Finance Committee Opposes Payment of Town Legal Bills

By IAN FEIN

In a joint meeting with selectmen this week, the West Tisbury finance committee once again withheld their support for the payment of legal bills related to the costly tax case against town assessors.

Finance committee members on Wednesday night shared their ongoing frustration with the selectmen, as they prepare for the Jan. 17 special town meeting where voters will be asked to pay roughly $175,000 in bills from the case. An overflow crowd of voters rejected a similar request at a special town meeting in November, when the finance committee opposed the spending.

Selectmen met with the assessors' legal contractors this month and successfully reduced most of the requests, but finance committee members said this week that some of the larger concerns underlying the bills remain unaddressed.

"Well, we still have a lot of questions. Don't we?" finance committee chairman Sharon Estrella told the selectmen on Wednesday. "You have two weeks until this next town meeting, and the whole thing is still not much clearer today than it was on Nov. 16."

Attorneys for the town have stated that because the bills were incurred outside of the law and without previous approval from voters, the town is under no legal obligation to pay them.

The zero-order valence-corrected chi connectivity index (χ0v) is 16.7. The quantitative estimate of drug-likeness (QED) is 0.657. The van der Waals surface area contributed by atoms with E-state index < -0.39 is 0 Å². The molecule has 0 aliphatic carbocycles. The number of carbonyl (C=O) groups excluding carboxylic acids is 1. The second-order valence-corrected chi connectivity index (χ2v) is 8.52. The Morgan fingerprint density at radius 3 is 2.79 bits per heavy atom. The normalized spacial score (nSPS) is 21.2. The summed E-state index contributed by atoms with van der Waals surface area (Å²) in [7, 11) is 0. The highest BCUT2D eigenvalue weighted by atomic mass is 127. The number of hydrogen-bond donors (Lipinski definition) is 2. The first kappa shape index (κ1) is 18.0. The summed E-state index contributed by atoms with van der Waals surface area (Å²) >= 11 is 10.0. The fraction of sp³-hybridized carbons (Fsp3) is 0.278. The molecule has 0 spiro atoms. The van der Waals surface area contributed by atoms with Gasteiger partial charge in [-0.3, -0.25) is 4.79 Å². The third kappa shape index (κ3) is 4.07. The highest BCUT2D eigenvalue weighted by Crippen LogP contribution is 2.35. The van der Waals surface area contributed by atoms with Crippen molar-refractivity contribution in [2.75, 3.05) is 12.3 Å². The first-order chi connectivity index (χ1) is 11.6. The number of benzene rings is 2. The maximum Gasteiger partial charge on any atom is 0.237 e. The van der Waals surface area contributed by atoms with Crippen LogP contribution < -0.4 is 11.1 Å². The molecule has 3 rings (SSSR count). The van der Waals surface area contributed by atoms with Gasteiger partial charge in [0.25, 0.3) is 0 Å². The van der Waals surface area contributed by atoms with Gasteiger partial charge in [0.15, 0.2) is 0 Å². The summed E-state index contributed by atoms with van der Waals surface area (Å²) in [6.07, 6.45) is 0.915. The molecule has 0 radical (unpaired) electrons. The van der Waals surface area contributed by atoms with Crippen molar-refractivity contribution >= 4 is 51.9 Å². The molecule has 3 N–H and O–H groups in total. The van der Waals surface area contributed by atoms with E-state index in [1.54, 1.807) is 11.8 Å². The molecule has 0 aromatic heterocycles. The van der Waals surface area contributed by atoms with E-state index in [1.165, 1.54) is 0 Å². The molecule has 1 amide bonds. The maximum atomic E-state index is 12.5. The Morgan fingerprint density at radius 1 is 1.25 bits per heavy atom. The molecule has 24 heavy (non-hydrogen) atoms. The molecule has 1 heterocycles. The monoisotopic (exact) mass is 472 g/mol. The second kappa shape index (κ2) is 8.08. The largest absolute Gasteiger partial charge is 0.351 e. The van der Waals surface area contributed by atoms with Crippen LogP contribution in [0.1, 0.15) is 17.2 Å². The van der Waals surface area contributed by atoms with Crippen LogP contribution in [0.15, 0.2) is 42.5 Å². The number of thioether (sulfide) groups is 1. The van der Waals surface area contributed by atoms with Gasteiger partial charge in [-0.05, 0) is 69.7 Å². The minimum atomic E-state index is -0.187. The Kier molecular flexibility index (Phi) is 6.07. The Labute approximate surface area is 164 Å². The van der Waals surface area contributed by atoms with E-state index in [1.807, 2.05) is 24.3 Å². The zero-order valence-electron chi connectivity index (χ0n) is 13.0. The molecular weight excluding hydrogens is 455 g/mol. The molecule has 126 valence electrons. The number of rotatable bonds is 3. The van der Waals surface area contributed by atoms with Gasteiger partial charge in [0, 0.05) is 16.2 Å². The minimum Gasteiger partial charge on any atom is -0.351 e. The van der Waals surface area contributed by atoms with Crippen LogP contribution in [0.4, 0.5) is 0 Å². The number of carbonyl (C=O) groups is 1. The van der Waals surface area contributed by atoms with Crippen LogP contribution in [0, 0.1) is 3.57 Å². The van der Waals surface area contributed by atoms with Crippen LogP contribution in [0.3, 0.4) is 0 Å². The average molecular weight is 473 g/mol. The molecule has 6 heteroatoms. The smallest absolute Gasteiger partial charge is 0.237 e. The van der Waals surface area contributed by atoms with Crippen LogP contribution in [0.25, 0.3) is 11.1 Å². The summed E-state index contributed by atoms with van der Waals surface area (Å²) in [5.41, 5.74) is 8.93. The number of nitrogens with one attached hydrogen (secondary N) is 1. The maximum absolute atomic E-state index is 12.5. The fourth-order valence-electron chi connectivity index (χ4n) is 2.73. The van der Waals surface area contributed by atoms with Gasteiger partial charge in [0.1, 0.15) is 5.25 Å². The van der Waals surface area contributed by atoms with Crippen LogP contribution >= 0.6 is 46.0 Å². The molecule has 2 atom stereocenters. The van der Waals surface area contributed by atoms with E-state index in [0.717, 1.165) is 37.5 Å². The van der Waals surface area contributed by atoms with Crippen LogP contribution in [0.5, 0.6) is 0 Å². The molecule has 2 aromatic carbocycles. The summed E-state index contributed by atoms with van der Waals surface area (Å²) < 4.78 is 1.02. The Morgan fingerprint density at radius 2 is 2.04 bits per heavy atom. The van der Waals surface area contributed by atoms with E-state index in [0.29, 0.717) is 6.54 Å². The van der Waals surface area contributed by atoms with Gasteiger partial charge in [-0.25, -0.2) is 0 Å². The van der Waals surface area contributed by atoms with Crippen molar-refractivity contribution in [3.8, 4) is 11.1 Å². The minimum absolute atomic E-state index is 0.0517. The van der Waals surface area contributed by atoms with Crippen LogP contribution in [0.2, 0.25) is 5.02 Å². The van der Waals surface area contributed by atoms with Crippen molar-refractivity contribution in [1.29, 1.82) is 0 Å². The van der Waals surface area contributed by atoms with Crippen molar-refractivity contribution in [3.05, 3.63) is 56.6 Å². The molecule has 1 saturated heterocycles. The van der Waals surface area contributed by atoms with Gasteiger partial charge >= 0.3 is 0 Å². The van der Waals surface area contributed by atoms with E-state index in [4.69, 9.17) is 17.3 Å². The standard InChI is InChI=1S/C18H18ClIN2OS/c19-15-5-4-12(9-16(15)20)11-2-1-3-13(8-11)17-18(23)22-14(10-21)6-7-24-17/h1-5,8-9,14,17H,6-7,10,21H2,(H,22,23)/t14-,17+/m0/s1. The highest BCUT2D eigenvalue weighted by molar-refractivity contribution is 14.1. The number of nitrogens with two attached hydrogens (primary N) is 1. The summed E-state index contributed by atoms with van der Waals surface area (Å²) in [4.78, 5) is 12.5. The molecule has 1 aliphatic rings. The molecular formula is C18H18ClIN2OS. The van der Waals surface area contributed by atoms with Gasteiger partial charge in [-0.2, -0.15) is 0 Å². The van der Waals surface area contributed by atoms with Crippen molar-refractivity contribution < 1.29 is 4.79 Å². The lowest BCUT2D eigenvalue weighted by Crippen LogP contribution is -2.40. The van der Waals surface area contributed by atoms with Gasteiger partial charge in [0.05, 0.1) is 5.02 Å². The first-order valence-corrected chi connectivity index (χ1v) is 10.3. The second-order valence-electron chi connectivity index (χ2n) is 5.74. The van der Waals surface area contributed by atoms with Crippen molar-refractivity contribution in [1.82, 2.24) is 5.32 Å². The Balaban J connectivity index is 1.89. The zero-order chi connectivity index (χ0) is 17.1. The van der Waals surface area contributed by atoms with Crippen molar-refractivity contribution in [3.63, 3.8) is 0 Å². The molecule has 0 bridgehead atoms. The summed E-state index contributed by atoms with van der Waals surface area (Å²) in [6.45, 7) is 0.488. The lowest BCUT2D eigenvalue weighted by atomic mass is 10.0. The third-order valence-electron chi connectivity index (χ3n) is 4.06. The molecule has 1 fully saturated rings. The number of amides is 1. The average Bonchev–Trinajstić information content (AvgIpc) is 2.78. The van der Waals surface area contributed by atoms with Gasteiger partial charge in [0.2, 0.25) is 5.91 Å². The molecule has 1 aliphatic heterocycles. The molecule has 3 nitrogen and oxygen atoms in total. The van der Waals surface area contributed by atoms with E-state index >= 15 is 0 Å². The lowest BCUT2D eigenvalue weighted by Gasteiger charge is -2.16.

Town assessors did not attend the joint meeting this week, nor any of the half-dozen meetings where selectmen have discussed the bills and the case since the November vote. Town resident William W. Graham, who brought the property tax appeal against the assessors, attended the meeting on Wednesday but did not speak.

Board of selectmen chairman Jeffrey (Skipper) Manter, who is also a finance committee member, was the only person Wednesday who recommended that voters approve payment of all the bills from the case. His unyielding position prompted fellow finance committee member Peter Costas to question which of his two hats Mr. Manter was wearing when he voted.

"I've analyzed these bills more than the rest of you," Mr. Manter said. "I have the knowledge to make what I think is a fair decision."

Mrs. Estrella opposed payment across the board, while Mr. Costas and committee member Alexander DeVito supported some and opposed others. In the end, the committee recommended money for future bills, but voted either not to recommend or to take no action on all of the previous ones.